Developing your marketing plan

  1. What is a marketing plan
  2. Customers & value proposition
  3. Market positioning & SWOT analysis
  4. Product & packaging
  5. Channels & marketing assets
  6. Goals & objectives
  7. Budget

What is a marketing plan?

There are many definitions of marketing. We define it as gaining an understanding of your customers so you are able to deliver value to them and thereby generate a strong return for your business. Accordingly, the role of your marketing plan is to achieve these objectives through focusing on the following key areas:

  • Customers & value proposition
  • Market positioning & pricing
  • Product & packaging
  • Channel strategy

Ideally, a high level version of your marketing plan will be included in your business plan.

Customers & value proposition

Marketing is about the customer, period. It follows that the more clearly you are able to define your ideal customer and to identify their needs, the better placed you will be to satisfy those needs and to generate revenue for your business.

Think about who your ideal customer is. If it is an individual, how old are they? Are they male or female or both? Where do they mostly live & work? What is their occupation? What about their income?

Then try to imagine what problems they have that your business seeks to solve. What do they worry about that your business can help with? Can you help them gain more revenue, more time, a smoother or better experience etc., etc.? You should back this up with solid research which might include formal or informal surveys, product testing, focus groups and understanding what is happening throughout the industry and market more generally.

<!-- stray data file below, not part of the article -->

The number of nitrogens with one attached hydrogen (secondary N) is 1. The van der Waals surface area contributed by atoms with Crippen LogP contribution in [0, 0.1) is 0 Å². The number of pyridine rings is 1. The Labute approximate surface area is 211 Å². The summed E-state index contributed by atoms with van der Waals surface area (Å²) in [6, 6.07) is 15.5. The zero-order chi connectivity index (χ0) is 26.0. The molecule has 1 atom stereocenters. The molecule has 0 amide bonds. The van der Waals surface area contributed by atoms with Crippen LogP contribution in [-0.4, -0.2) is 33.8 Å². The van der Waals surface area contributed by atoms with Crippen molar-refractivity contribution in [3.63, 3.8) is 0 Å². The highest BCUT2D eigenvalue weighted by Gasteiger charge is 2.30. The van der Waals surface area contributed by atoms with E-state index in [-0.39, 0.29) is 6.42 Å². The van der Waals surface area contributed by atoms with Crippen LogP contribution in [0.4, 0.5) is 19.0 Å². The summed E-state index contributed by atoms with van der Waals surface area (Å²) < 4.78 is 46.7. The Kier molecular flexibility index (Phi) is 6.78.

Remember, even if you are selling to larger businesses, that your key contacts will also have problems they need to get solved. Your job is to find out what these are and propose solutions accordingly.

When you can tailor your value proposition towards these specific things, you will be in a stronger position to command good pricing for your product or service.

It is always worth asking yourself the question: “Why should my customers buy from me?”

Market positioning

Your position in the market will determine how much you can obtain for your product or service. If you are seeking to compete on price – i.e. to be the cheapest, then you will find it difficult to raise your prices at a later date. If you want to get a premium price, you will need to carve out a place in the mind of your customer that matches what they expect from a premium product or service.

There is plenty of evidence to show that customers are willing to pay higher prices for a quality product backed by good service, but in a market where there might not be much difference in reality between offerings, it is the perception of a strong and relateable brand that can influence their decision to buy. Generally you will need to show you are quite different to your competitors and that you are offering something unique or better.

Establishing a more premium position usually takes longer and means you will need to resist the temptation to lower your prices because some customers ask you to. (This can be a challenge, especially early on and if the sales are not happening as fast as you would like). That is why having a well thought out pricing strategy from the outset will serve you well.